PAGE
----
I want to make sure the backups don’t really wear out my SSD’s rather quickly so I’m looking into making sure cached data is written to a directory backed by RAM on my host.
I’ve mapped /tmp of the duplicati docker container to a folder in /tmp on my host (which resides in RAM).
If I’m not mistaking any cache/processing operations that duplicati (docker version) does are (by default) in /tmp, so this should effectively push everything in RAM on my host right?
Now I’m still seeing about 1/3 of total backup size being written to flash storage, so I’m wondering… Am I missing a location that duplicati uses to maybe compress or encrypt blocks?
Note that my total RAM usage on the host is at 57% max so it should not be swapping to disk or so.
I’ve been reading a lot of topics on the forum already that discuss SSD wear (like this topic) and have been reading the whitepaper A block-based storage model for remote online backups in a trust-no-one environment but I wasn’t able to find an answer yet.
Running duplicati in a docker container, version 220.127.116.11_beta_2020-01-18.
Thanks for any efforts taken!
I believe there are only two settings related to this:
The default (for both) is /tmp on Linux from what I can tell. So if you’ve mapped /tmp in the docker container to a RAM drive on your host you should be fine.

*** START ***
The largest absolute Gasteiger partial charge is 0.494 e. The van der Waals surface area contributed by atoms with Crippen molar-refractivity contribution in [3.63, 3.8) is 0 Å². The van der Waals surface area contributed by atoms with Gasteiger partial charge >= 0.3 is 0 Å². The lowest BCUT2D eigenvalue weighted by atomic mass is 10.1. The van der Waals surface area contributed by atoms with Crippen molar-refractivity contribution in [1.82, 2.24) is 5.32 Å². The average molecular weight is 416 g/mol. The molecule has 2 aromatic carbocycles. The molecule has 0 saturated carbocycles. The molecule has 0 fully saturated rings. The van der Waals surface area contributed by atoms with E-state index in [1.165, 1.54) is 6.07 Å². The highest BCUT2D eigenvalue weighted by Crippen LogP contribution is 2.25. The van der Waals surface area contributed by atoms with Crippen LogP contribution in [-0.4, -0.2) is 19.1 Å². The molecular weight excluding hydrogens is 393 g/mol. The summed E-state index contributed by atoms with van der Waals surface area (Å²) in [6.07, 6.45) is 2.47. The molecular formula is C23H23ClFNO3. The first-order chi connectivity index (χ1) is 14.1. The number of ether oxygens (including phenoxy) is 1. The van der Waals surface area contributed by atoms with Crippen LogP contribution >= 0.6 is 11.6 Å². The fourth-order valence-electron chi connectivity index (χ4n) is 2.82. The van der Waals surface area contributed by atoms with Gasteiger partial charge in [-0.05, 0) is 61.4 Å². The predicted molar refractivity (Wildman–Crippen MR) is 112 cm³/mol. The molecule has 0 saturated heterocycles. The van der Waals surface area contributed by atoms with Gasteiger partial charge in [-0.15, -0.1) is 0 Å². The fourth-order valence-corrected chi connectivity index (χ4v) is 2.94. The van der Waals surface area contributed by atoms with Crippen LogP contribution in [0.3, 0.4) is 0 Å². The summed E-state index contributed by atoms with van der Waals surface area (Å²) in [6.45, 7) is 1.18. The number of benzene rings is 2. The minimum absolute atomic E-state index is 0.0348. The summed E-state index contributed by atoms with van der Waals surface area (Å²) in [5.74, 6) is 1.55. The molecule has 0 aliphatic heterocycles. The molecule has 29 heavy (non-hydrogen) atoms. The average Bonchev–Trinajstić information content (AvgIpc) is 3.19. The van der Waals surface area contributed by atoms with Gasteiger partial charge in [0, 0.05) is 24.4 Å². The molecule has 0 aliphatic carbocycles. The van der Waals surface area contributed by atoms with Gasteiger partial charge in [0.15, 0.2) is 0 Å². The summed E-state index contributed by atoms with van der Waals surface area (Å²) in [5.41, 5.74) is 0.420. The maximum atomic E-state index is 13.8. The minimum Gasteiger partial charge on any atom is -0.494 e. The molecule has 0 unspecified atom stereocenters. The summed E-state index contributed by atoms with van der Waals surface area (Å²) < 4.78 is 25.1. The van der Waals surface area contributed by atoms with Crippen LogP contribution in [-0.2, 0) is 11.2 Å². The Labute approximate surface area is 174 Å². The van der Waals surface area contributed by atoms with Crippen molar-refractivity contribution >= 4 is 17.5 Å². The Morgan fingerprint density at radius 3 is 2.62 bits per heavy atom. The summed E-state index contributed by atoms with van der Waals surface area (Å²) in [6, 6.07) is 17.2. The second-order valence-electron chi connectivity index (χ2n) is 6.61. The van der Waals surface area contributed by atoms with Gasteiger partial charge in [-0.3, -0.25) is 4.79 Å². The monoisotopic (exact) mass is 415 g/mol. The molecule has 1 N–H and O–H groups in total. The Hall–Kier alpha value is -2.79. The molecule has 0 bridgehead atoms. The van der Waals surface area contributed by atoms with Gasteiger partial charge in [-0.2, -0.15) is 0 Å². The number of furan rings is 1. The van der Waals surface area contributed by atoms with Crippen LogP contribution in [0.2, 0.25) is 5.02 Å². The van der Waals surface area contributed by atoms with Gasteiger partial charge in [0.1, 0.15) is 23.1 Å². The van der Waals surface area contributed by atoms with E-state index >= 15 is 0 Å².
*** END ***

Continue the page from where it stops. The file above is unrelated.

That’s what I thought, strangely I’m still seeing a quite high number of writes outside of RAM space, therefore this question.
If someone else has a contribution I’m still open
There will be a lot of activity on the sqlite database corresponding to the backup job, but you don’t want to place that in a RAM drive.
You could conduct more experiments if you like, for example by moving the Database of a test job. Temporary Files Used By SQLite sometimes are next to the DB, other times they’ll follow TMPDIR.
Reportedly, swap for the Docker is the host OS swap, and possibly that’s contributing some writes.
iostat -p can give statistics down to the partition level if that helps. I don’t know what other tools do.
Jus wanted to report back on this.
I did not had the time to look into this further, but as @ts678 said I did notice a lot of write activity regarding SQLite Journal files on the persistent storage, this might indicate the SQLite is writing outside of the /tmp dir for temporary matters.
Thanks for the suggestions both!!
I will surely check this out when I see time, for now marking as resolved.